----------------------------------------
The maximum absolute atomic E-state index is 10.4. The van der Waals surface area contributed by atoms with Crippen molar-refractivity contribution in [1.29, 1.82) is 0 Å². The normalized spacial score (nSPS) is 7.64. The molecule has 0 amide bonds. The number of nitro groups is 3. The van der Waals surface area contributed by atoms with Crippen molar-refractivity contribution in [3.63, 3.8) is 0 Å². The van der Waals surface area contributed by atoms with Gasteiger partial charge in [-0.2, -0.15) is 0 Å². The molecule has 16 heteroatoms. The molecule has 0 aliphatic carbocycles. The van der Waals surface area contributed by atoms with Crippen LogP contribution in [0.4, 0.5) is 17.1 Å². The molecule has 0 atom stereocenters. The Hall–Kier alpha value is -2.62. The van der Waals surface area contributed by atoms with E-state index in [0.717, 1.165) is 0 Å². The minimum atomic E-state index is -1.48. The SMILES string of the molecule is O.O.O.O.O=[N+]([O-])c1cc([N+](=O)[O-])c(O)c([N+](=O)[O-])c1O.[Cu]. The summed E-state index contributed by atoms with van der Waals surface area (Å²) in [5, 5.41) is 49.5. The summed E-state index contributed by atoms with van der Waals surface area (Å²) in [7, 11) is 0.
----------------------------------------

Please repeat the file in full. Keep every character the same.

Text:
The maximum absolute atomic E-state index is 10.4. The van der Waals surface area contributed by atoms with Crippen molar-refractivity contribution in [1.29, 1.82) is 0 Å². The normalized spacial score (nSPS) is 7.64. The molecule has 0 amide bonds. The number of nitro groups is 3. The van der Waals surface area contributed by atoms with Crippen molar-refractivity contribution in [3.63, 3.8) is 0 Å². The van der Waals surface area contributed by atoms with Gasteiger partial charge in [-0.2, -0.15) is 0 Å². The molecule has 16 heteroatoms. The molecule has 0 aliphatic carbocycles. The van der Waals surface area contributed by atoms with Crippen LogP contribution in [0.4, 0.5) is 17.1 Å². The molecule has 0 atom stereocenters. The Hall–Kier alpha value is -2.62. The van der Waals surface area contributed by atoms with E-state index in [0.717, 1.165) is 0 Å². The minimum atomic E-state index is -1.48. The SMILES string of the molecule is O.O.O.O.O=[N+]([O-])c1cc([N+](=O)[O-])c(O)c([N+](=O)[O-])c1O.[Cu]. The summed E-state index contributed by atoms with van der Waals surface area (Å²) in [5, 5.41) is 49.5. The summed E-state index contributed by atoms with van der Waals surface area (Å²) in [7, 11) is 0.